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Senate, House Begin Talks on Stimulus
The original Senate bill provided a similar level of funding, but moderates protested the cost as well as the principle of too prominent a federal role in education policy. Collins, one of the lead GOP negotiators, said of the construction provisions: "I do not support the establishment of a new federal school construction program, because school construction traditionally has been a state and local responsibility."
The bill includes "vast sums" for other education programs, Collins noted, including $13 billion for special education and $13 billion for Pell grants.
Sen. Ben Nelson (D-Neb.), who worked with Collins in crafting the final Senate legislation, said "everybody understands," including Reid, that vital Senate votes will be lost if the bill is "materially altered." He defended the compromise from the criticism of House Democrats targeting the Senate's stance on school construction funding, along with its decision to cut in half aid to state governments to help avoid layoffs of teachers, police and firefighters -- measures that now total $39 billion in the Senate plan.
Nelson said school districts would still receive $66 billion from the stimulus plan, while an additional $40 billion would be directed to the Education Department in an annual spending bill to be approved by early March. Senior Democratic aides said one way for negotiators to restore school funding, without the specificity that Collins and Nelson oppose, would be to add money to more loosely defined state accounts.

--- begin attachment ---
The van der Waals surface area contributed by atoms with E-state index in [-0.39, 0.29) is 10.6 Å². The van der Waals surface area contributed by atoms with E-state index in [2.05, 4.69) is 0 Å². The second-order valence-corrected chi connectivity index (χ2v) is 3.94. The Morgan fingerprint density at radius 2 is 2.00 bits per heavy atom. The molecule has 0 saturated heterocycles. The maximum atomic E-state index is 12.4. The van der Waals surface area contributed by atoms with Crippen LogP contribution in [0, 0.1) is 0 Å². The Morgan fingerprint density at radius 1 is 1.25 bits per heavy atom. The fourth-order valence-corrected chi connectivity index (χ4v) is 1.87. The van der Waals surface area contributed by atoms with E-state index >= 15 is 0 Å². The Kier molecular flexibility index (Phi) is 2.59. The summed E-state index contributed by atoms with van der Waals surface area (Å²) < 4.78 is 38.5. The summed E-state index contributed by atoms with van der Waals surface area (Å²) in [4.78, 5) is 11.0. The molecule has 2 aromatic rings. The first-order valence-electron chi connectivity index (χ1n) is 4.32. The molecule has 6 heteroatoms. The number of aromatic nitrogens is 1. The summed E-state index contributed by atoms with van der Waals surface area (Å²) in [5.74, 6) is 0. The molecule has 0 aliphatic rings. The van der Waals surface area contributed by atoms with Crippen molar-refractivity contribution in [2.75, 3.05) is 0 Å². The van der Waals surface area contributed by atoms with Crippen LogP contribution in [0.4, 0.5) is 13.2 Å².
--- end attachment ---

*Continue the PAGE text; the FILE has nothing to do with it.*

A similar conflict is brewing over Medicaid spending, including how to distribute $87 billion that both bills include, but with different formulas for small and large states. If the Senate version favoring small states is altered, warned Nelson, a former Nebraska governor, "that's a deal-breaker."
Republicans continued to protest the bill's size and content, suggesting that support in the House and Senate is unlikely to grow on final passage.
"We all know this is an emergency. We're all in favor of taking some kinds of action," said Senate Minority Leader Mitch McConnell (R-Ky.). "But I do think it's important to focus on the larger question of: Where are we going to leave the country in two years if we take all of these steps? We will have made a dramatic move in the direction of, indeed, turning America into Western Europe."
Senate Finance Chairman Max Baucus (D-Mont.), who will help negotiate the final bill, predicted that it will be closer to the Senate version than the House's. "That's where the votes are," he said. Senate Appropriations Chairman Daniel K. Inouye (D-Hawaii), another negotiator, however, called the differences between the two bills "humongous."